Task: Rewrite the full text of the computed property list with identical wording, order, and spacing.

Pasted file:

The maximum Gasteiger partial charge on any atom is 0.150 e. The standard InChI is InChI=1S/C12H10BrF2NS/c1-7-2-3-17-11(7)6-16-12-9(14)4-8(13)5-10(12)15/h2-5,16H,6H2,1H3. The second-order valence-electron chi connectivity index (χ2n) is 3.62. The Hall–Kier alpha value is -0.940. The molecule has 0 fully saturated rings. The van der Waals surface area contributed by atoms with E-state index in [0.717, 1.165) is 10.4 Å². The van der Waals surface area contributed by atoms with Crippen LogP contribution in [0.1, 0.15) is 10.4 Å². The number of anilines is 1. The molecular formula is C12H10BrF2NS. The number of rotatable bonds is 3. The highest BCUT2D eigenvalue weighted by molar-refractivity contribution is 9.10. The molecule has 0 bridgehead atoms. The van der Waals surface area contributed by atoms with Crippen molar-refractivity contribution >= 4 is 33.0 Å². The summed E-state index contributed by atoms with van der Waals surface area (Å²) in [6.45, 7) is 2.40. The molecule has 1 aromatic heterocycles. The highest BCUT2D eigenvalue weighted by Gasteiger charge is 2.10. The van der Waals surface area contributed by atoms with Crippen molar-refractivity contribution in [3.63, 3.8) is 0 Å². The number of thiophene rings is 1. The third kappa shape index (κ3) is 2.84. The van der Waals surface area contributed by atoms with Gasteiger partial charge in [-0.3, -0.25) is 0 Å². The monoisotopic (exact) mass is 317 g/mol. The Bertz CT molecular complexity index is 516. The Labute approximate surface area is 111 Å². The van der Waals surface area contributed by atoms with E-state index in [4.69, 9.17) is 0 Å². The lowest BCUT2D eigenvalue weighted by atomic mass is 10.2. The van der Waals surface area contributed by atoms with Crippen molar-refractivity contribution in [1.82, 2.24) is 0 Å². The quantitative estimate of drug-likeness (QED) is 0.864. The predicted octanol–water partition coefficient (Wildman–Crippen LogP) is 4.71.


The maximum Gasteiger partial charge on any atom is 0.150 e. The standard InChI is InChI=1S/C12H10BrF2NS/c1-7-2-3-17-11(7)6-16-12-9(14)4-8(13)5-10(12)15/h2-5,16H,6H2,1H3. The second-order valence-electron chi connectivity index (χ2n) is 3.62. The Hall–Kier alpha value is -0.940. The molecule has 0 fully saturated rings. The van der Waals surface area contributed by atoms with E-state index in [0.717, 1.165) is 10.4 Å². The van der Waals surface area contributed by atoms with Crippen LogP contribution in [0.1, 0.15) is 10.4 Å². The number of anilines is 1. The molecular formula is C12H10BrF2NS. The number of rotatable bonds is 3. The highest BCUT2D eigenvalue weighted by molar-refractivity contribution is 9.10. The molecule has 0 bridgehead atoms. The van der Waals surface area contributed by atoms with Crippen molar-refractivity contribution >= 4 is 33.0 Å². The summed E-state index contributed by atoms with van der Waals surface area (Å²) in [6.45, 7) is 2.40. The molecule has 1 aromatic heterocycles. The highest BCUT2D eigenvalue weighted by Gasteiger charge is 2.10. The van der Waals surface area contributed by atoms with Crippen molar-refractivity contribution in [3.63, 3.8) is 0 Å². The number of thiophene rings is 1. The third kappa shape index (κ3) is 2.84. The van der Waals surface area contributed by atoms with Gasteiger partial charge in [-0.3, -0.25) is 0 Å². The monoisotopic (exact) mass is 317 g/mol. The Bertz CT molecular complexity index is 516. The Labute approximate surface area is 111 Å². The van der Waals surface area contributed by atoms with E-state index in [4.69, 9.17) is 0 Å². The lowest BCUT2D eigenvalue weighted by atomic mass is 10.2. The van der Waals surface area contributed by atoms with Crippen molar-refractivity contribution in [1.82, 2.24) is 0 Å². The quantitative estimate of drug-likeness (QED) is 0.864. The predicted octanol–water partition coefficient (Wildman–Crippen LogP) is 4.71.